French physician Pierre Fauchard was dubbed "The Father of Modern Dentistry" by his 17th-century contemporaries. Fauchard created the concepts responsible for today's dentistry between 1650 and the 1800s.  But did you know that barbers were the go-to persons for dental issues as long back as the Bronze Age (3500 BC)? People referred to early dentists as "Barber-Surgeons." They not only groomed people's hair but also performed minor surgeries. Barber dentists were known for pulling teeth to cure dental decay, but they could also fill cavities.

    Going back to ancient times, humans have managed to clean their teeth. The ancient Babylonians and Egyptians were responsible for some of the first tools. Egyptians created dental tools by chewing and working twigs with the mouth. They were employed to assist in the removal of food particles. "Chew sticks" was the proper name for this instrument. The Chinese created the first bristle toothbrush during the Tang Dynasty (618 AD – 907 AD). The bristles of this toothbrush were most likely made of pigs' hair, while the handles were likely bone or bamboo. We now have a wide range of primarily plastic manual and electric plastic toothbrushes in various forms and sizes.

    But, you might wonder, what about toothpaste? Ancient toothpaste address the same issues we face today. Keeping our teeth and gums clean, teeth whitening, and refreshing breath. However, the ingredients were vastly different from those used now. Powdered bovine hooves, ashes, and toasted eggshells were among the ingredients used back then, along with pumice. Crushed bones and oyster shells were popular among the Greeks and Romans. The Romans also added powdered charcoal and bark to give the toothpaste a taste boost and help with foul breath. Ginseng, herbal mints, and salt were among the Chinese elements, which were the most similar to what we use today.

    The development of modern toothpaste started around the 1800s. The early versions contained soap and chalk. Although, after 1945, sodium laureth sulfate replaced soap to make the paste smoother, it remains a common ingredient today.




    This patient is overjoyed with his beautiful sparkling teeth. Veneers were applied by Dr. Carly to achieve his neat, bright smile.

    Polin Dental offers a unique veneer, ultra-thin porcelain veneers known as Lumineers. Lumineers are ultra-thin, so they don't require drilling, grinding, or shots like common veneers. Lumineers attach to your natural teeth with no discomfort.

    Request a consultation to learn more about veneers.


    Dentist in Boca Raton, Polin Dental
    Polin Dental - 2600 N. Military Trail, Ste. 320 - Boca Raton, FL 33431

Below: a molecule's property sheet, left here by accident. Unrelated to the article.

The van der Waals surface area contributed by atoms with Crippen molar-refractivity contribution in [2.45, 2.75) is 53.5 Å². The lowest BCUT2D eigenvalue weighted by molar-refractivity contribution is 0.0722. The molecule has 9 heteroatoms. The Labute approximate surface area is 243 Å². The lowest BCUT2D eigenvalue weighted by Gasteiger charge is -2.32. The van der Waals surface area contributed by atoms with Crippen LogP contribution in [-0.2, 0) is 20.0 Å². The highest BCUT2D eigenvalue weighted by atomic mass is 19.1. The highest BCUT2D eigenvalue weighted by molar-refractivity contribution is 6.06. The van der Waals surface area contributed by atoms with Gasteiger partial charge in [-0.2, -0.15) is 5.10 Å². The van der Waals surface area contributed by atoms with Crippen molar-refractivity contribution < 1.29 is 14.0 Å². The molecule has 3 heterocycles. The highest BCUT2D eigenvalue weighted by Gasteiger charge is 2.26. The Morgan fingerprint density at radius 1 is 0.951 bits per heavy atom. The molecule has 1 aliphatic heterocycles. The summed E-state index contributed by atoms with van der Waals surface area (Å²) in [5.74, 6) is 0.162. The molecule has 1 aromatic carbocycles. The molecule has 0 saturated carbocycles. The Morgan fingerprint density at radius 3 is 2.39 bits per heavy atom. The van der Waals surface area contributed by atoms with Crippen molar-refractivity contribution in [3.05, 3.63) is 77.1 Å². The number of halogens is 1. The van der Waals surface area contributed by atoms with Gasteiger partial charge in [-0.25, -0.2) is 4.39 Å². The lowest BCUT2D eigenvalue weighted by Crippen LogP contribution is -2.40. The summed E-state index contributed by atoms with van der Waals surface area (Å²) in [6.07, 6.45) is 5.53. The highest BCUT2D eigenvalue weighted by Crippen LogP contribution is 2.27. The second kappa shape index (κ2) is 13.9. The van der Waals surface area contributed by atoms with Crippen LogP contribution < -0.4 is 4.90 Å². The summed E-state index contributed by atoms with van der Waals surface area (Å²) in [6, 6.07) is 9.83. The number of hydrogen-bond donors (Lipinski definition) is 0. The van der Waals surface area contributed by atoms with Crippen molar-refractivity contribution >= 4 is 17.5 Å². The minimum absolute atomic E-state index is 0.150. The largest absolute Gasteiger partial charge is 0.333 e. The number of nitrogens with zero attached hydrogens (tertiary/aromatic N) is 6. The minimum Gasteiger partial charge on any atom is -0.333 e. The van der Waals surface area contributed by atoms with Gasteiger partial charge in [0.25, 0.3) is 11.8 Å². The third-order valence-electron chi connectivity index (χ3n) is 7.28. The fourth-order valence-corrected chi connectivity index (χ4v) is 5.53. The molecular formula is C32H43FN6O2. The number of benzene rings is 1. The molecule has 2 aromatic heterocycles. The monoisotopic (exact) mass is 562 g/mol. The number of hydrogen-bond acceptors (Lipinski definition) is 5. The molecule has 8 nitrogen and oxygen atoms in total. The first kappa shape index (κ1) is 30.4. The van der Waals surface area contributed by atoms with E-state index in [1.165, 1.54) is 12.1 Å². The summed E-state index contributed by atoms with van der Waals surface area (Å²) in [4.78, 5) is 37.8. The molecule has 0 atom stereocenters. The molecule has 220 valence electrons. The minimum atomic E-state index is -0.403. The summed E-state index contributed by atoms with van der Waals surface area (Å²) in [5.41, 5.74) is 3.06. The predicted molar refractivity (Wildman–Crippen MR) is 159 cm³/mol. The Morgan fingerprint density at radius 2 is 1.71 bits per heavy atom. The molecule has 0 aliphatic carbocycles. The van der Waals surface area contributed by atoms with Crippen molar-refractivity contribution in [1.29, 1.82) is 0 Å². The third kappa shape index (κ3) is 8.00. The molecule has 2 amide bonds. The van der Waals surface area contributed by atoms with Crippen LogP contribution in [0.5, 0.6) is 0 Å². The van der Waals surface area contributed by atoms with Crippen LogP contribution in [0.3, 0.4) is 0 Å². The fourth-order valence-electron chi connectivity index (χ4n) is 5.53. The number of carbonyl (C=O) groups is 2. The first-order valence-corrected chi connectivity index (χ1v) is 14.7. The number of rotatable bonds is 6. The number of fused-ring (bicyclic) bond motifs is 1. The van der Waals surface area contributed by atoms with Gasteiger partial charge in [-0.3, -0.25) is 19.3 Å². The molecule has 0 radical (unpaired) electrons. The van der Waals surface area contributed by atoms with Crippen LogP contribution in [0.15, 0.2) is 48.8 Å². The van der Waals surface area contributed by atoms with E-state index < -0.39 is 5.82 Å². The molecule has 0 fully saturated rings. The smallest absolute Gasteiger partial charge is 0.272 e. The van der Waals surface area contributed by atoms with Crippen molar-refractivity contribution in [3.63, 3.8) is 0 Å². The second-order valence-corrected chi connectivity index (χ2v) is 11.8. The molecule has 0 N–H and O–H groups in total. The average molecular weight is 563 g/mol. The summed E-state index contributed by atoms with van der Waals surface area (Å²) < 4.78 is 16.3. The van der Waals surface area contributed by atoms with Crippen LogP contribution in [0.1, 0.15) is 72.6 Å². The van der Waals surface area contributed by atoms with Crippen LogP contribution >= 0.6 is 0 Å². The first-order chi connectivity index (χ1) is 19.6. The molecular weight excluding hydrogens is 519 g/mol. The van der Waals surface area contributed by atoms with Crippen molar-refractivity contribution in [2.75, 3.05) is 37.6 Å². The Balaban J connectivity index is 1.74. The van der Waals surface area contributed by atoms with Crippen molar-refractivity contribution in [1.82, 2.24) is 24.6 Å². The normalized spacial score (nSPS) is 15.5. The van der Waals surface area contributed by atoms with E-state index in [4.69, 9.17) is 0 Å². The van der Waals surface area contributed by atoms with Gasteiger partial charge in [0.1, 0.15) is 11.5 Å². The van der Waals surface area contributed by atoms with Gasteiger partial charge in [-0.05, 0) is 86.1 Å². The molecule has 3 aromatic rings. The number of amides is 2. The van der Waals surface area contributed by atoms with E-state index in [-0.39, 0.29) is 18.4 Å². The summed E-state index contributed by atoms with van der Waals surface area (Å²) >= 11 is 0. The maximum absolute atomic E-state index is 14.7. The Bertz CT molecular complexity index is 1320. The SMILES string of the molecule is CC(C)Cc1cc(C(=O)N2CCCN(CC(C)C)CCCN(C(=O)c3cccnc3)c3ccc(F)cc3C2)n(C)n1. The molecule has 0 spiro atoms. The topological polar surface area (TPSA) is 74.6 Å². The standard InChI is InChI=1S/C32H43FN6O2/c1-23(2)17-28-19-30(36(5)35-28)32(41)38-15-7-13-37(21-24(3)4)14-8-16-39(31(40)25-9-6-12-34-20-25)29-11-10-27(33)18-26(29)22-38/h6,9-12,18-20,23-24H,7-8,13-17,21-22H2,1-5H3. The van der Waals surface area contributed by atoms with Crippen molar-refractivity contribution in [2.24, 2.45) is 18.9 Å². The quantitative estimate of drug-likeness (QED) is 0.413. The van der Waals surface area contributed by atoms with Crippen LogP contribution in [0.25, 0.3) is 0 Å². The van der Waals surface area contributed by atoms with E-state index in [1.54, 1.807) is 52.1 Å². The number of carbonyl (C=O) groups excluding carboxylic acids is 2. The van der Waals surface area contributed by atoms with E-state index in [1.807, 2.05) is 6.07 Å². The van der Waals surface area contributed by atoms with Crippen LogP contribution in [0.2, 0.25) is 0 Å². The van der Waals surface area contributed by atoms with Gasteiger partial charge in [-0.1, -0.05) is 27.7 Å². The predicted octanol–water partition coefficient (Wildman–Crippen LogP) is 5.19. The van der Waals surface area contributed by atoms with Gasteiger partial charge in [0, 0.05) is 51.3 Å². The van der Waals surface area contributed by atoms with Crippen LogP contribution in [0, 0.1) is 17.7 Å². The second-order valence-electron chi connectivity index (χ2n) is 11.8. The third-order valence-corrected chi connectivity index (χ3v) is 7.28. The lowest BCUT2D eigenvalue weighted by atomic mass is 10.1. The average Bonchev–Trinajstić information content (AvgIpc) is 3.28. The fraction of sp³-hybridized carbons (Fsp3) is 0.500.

September is nearly over! Fall is right around the corner. It's National Gum Care Month, and it's a great time to brush up on routines that can keep our mouths clean and healthy. A simple action is very beneficial to our oral health and overall wellness, brushing teeth. However, skipping out on a good oral hygiene routine can cause many problems down the line. Especially choosing not to go to the dentist for checkups. That always leaves us with unnoticed issues until it's too late. Maintaining healthy teeth and gums is a lifelong commitment that everyone should enact. What could happen if we don't take the proper oral care of our mouth and gums?

    According to the National Institute of Health, our mouths can carry up to 700 strains of bacteria. So, what happens when bacteria are left to linger inside our mouths? Well, it happily feeds on the sugar from the food and drinks that we consume daily. But, unfortunately, bacteria also like to break down tooth enamel, which makes the enamel weaker and leads to tooth decay. Tooth decay and cavities are some of the most common health problems, but this can also lead to gum disease. 

    Our gums are not supposed to bleed when we brush or floss our teeth. If that does happen, you may have gum disease. Gum disease is an inflammation of the gums that, when left untreated, can deteriorate the jawbone supporting our teeth. Gum disease starts because of the bacteria that form and stays on teeth. If the bacteria are not removed daily with brushing and flossing, the plaque builds up, and the bacteria starts infecting the gums and teeth. Bacteria buildup left untreated, teeth will eventually begin to fall out or will require professional extraction. There are three stages of gum disease: gingivitis, periodontitis, and advanced periodontitis. 

    Gum Disease